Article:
The Conservatives might have to raise the VAT rate to 20%

With government debts expected to total more than £1 trillion in the next few years VAT was cut to 15 percent last year during the recession and increased again at the beginning of January.
In an interview with the Sunday Times, Mr Clarke also warned the shadow Chancellor against announcing “damaging and unsupportable” spending cuts within weeks of a Conservative election victory.

He said that new ministers would need time studying their departments before being able to correctly identify where cuts could be made. David Cameron has pledged that his party would announce an emergency budget within 50 days of an election victory.

Clarke, who Chancellor in John Major’s premiership in the 1990s, said: “It’s no good trying to win brownie points by offering great cuts that are going to have calamitous consequences.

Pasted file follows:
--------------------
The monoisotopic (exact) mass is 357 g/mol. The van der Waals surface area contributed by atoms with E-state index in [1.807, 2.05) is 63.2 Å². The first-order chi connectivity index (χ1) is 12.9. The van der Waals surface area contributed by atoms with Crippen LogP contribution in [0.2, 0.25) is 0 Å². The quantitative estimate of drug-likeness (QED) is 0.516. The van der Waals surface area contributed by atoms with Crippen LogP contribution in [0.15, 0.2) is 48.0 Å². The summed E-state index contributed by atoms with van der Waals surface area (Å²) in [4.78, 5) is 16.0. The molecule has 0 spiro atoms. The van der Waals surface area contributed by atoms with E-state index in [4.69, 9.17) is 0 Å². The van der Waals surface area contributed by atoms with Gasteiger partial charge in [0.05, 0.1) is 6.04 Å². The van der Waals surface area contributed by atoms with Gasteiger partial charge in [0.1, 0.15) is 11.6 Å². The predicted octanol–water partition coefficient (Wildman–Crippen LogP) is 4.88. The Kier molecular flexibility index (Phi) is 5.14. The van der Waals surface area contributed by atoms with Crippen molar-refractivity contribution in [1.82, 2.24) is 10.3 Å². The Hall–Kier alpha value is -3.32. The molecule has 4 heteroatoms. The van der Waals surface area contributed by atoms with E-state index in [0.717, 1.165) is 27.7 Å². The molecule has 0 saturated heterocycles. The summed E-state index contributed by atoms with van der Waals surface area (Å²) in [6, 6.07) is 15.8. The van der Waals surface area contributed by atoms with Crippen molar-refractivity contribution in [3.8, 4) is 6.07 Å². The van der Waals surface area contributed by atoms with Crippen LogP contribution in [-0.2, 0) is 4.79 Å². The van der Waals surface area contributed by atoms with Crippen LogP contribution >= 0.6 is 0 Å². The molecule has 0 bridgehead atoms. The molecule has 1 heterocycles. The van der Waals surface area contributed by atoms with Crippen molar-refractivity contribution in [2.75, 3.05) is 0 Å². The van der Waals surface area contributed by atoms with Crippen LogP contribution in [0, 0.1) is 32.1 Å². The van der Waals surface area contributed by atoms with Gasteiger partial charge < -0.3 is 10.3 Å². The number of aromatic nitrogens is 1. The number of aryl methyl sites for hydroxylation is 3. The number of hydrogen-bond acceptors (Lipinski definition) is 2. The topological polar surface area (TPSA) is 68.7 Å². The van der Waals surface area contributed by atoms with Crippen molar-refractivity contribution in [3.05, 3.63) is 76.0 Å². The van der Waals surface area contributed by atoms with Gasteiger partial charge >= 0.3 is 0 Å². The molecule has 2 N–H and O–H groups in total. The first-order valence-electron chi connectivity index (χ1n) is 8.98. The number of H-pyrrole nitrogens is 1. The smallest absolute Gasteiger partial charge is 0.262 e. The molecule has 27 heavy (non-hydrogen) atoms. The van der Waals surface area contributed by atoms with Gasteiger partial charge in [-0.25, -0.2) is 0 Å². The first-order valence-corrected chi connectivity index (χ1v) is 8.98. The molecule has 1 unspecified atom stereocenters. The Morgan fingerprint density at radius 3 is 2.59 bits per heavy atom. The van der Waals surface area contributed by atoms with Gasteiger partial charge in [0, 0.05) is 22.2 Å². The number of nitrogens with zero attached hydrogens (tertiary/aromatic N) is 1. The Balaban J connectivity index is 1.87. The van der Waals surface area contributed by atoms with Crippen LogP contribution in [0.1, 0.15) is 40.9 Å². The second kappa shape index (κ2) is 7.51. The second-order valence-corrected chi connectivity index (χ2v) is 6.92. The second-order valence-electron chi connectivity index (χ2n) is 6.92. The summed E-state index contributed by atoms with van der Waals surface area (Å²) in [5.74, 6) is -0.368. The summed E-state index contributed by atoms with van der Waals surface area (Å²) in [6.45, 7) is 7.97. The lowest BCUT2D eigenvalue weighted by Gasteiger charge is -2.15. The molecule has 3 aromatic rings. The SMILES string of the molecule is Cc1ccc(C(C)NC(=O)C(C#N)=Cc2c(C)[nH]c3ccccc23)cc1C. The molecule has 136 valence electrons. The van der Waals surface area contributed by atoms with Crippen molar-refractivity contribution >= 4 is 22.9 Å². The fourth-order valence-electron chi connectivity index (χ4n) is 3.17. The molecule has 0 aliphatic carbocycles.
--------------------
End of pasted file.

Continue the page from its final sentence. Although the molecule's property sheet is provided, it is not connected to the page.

“The amount of cutting you can deliver in-year in 2010-11 is limited to a certain extent,” he added.

The shadow business secretary also hinted in the interview that he had private doubts over Conservative plans to offer tax break for married couples.

Mr Clarke said that while he did not want to increase taxes, such a move would have to be considered because of the dire state of the country’s finances.

“You can’t rule out any options,” he said. “If you are looking at tax and [George Osborne, shadow Chancellor] is bound to look at VAT along with other possible sources of revenue.”